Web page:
Detailed satellite images have revealed that Tehran — a city of 8.694 million people — is sinking.
Some parts of the Iranian capital are plummeting by as much as 25 centimeters a year, and this includes the city’s airport.
Geoscientists Mahdi Motagh and Mahmud Haghshenas of the GFZ German Research Centre for Geosciences in Potsdam used satellite data to monitor this phenomenon across the region from 2003 to 2017. The sinking has been linked to the depletion of groundwater aquifers to irrigate nearby farmland and provide water to the 13 million or so residents of greater Tehran, the urban agglomeration around Tehran that covers central part of Tehran Province and eastern part of Alborz Province.
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It has been found that the Western Tehran Plain — a collection of Tehran’s urban sprawl, satellite cities and farmland — is subsiding by 25 centimeters a year. Meanwhile the Varamin Plain, an agricultural area to Tehran’s southeast is sinking at a rate of 5 centimeters a year.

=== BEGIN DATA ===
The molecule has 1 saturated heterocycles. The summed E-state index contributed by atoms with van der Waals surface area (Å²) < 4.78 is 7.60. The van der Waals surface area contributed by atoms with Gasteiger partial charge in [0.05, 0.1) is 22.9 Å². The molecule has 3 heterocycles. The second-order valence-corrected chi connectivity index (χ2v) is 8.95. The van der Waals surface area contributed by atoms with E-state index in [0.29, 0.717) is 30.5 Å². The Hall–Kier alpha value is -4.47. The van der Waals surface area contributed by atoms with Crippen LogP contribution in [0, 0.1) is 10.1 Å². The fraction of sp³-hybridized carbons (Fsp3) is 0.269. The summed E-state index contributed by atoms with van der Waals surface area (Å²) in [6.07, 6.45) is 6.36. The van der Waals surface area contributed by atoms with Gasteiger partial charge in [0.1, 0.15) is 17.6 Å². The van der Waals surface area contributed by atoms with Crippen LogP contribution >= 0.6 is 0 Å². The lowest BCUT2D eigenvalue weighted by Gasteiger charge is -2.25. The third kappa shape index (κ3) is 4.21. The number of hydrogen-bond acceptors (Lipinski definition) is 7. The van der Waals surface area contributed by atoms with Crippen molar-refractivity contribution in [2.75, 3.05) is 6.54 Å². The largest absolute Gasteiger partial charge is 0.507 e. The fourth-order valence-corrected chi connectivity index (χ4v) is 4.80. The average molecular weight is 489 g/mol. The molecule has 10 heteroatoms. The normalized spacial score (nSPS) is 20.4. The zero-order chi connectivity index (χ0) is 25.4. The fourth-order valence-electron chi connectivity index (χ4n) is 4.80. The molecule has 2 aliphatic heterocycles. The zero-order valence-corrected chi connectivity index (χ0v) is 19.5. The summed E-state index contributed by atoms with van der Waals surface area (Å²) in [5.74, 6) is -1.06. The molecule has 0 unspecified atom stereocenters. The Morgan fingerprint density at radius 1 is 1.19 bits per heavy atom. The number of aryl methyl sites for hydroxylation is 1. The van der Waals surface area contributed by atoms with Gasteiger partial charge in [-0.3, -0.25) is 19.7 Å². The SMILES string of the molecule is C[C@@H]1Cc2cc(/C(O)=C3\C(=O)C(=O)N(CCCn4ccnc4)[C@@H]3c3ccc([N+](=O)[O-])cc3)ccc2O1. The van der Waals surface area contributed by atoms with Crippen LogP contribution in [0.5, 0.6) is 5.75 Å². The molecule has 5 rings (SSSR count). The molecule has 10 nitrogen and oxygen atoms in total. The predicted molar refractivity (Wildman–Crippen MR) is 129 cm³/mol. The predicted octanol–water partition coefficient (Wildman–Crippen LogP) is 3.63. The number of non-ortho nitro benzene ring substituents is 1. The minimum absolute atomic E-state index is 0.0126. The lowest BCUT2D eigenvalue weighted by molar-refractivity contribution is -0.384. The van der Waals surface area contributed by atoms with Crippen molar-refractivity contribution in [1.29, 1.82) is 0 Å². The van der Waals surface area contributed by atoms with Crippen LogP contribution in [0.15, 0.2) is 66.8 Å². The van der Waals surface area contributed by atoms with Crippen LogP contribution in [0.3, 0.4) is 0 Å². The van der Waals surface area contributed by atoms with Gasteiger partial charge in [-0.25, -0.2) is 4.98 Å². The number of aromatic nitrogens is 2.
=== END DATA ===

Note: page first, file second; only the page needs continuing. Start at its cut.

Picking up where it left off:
This is not a problem exclusive to Iran. Subsidence, caused by growing populations and increased extraction of underground water, oil and gas, is a problem in urban centers the world over. The San Joaquin Valley in California for example, sinks 60 centimeters every year.
It has been estimated that 10 percent of urban Tehran has been affected by the phenomenon, along with a number of satellite towns and settlements to the city’s southwest. Fissures several kilometers in length have opened up here, and some of them have become threats to the local power transmission infrastructure.
“We see uneven street surfaces, shifted curbs, cracks in the walls and even tilted buildings, some of which have had to be demolished,” says Motagh.
In some cases the ground also suddenly collapses into sinkholes. “One farmer I met was locked up for hours when the ground gave way beneath him and he fell into a six-metre-deep crack,” says Ali Beitollahi, head of engineering seismology at the Building and Housing Research Center in Tehran.
Ironically, this phenomenon is making farmland unviable, as these cracks and sinkholes drain irrigation water, leaving crops parched.
Motagh and Haghshenas’ research also shows that this subsidence is steadily travelling eastward. According to them, population growth is exacerbating the problem. The city’s population has doubled in the past 40 years.